The concept of actual cash value in relation to indemnity is an important study for anybody analyzing what is owed under a property insurance policy. This post follows yesterday’s discussion about the Indiana Supreme Court case,1 noted in What Does Indemnity Mean in the Context of Actual Cash Value? The Indiana Supreme Court ruled that Indiana would adopt the broad evidence rule to determine actual cash value. It stated that replacement cost less depreciation could be considered.

So, how did this impact the value of the case, and how is the broad evidence rule applied? The court noted the evidence and did not disturb the jury’s verdict:   

Plaintiff testified that the value of the house immediately before the fire was at least $15,000.00 and that immediately after the fire it was $5,000.00, thus fixing the loss at $10,000.00. She also presented an expert witness who testified that the damage to the house was $8500.00, based upon the estimated cost of necessary repairs.

Defendant’s evidence was that the estimated cost of repairs was $8729.00 but that the house was 50% depreciated, due to its age. It further gave evidence that its initial offer was incorrect and arose from erroneously applying the extended coverage endorsement terms to the damaged house, hence the alternative offer to pay a greater amount if the premises were restored. It further gave evidence that after the dispute arose, it increased its offer by applying a 25% factor, in an effort to ‘keep everybody satisfied.’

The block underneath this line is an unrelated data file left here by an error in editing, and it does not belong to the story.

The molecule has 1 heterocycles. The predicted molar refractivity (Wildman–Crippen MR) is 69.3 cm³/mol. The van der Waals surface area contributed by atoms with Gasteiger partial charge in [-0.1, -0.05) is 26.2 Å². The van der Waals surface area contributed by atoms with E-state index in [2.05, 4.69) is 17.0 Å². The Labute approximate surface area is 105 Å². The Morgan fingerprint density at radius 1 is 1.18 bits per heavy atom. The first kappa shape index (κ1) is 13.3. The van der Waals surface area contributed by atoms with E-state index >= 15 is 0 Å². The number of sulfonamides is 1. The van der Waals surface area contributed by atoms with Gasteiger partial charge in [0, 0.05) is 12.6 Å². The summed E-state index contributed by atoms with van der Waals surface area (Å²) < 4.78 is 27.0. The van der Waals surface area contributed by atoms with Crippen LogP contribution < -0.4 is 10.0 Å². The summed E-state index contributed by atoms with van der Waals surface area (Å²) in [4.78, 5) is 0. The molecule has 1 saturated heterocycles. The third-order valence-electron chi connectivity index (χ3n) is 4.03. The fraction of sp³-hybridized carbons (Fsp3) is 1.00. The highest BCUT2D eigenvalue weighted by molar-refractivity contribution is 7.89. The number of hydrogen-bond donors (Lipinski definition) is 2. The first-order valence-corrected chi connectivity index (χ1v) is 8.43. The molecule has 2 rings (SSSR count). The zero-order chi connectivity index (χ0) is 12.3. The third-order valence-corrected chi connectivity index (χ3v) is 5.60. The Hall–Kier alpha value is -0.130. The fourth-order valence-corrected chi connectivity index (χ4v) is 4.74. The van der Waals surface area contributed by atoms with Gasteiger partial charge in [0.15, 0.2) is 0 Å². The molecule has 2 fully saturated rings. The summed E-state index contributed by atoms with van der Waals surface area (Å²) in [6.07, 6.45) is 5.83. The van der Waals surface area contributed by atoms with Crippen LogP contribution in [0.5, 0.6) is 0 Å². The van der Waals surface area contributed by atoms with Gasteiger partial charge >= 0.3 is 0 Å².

Under the broad evidence rule, the parties were entitled to introduce evidence of ‘every fact and circumstance which would logically tend to a formation of a correct estimate of the loss.’…under the evidence presented, the jury was at liberty to award as much as $10,000.00, based upon Plaintiff’s before and after valuation or as little as $4,250.00, based upon her expert’s testimony of repair costs of $8,500.00 and a depreciation factor of 50%, as presented by Defendant’s evidence.

In its analysis adopting the broad evidence standard, the court noted four different methods for determining actual cash value in a partial loss situation: